I had never seen a movie like this before, and I doubt you have either. The film starts feeling somewhat normal, and then the insanity gets heightened as the film progresses. This assumption probably comes from the general plot, as a high school fight club is already a pretty outlandish concept. The film may advertise like it is taking place in our world, but much of this film does not follow real-world logic. Parts of the film can feel a little all over the place, and the direction of the film is not always clear. This is not a complaint about the film. It is praise, and I applaud how this film is willing to take risks. A film like this could probably not get made 15, or even 10 years ago, as producers might have seen it as too much for mainstream audiences. However, in the year 2023, we are finally ready.
The key to a great satire is to ensure your audience is familiar with the cliches being lampooned, and to have fun messing with those cliches. “Bottoms” takes that to the extreme. From classes seemingly ending after just a few minutes to the school’s almost creepy adoration of their football team, this movie is having fun with the tropes that are often seen in high school films. While this means that some parts of the film are predictable, it also leads to comedic moments. When it came to the dialogue, it looked like there was a new funny line every couple of seconds. This can be a bit overwhelming sometimes; naturally, not every line of dialogue will be a winner. However, most of the lines were cracking up myself and the entire audience. Then there were sight gags. These gags reigned from the subtle posters in the background that demonstrated the oddness of the school to the weird behaviors of every person in this film. While I loved the dialogue, the film could be on mute, and I would still get a lot of chuckles from what I saw. Some films rely on one or the other, but “Bottoms” harnessed the power of speech and sight. All of these comedic techniques combined made for a hilarious film.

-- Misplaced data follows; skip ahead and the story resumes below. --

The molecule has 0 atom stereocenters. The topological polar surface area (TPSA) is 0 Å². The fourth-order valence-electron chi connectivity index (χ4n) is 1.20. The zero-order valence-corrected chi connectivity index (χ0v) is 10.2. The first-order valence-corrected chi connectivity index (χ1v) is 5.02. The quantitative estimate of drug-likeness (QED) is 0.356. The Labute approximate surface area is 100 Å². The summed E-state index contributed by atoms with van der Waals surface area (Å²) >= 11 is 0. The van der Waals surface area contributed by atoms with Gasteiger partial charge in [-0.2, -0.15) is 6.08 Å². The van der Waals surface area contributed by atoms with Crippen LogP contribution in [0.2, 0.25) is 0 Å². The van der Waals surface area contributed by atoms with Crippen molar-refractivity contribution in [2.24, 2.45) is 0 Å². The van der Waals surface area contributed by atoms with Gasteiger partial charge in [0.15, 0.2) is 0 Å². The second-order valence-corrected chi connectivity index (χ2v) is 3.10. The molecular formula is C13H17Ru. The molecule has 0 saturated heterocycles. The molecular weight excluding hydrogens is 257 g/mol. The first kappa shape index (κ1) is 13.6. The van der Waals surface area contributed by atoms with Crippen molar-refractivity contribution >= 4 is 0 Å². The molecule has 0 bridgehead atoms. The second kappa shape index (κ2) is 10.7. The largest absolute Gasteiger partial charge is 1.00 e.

There have been complaints in recent years that the era of comedy movies is fading. While the 2000s was filled with silly and fun movies, there have not been as many notable wacky comedy movies in recent years. “Bottoms” seems to want to change that notion. It is full of energy and wants everyone to laugh until they cry. The advertising for this film may make it seem like it is targeted towards an LGBTQ audience, but everyone can enjoy the jokes in this film. There are also messages of female empowerment in the film, but the comedic elements make sure that the message does not feel so heavy-handed. The film may seem a little too zany at moments, but that might be the goal of this film. Realism starts to slip away as the film gets even more satirical. This film is truly one of a kind and could be the beginning of a new renaissance for comedy. If you want to laugh at a bunch of high school women in a fight club or see some young and strong female characters discover their purpose, watch “Bottoms” today.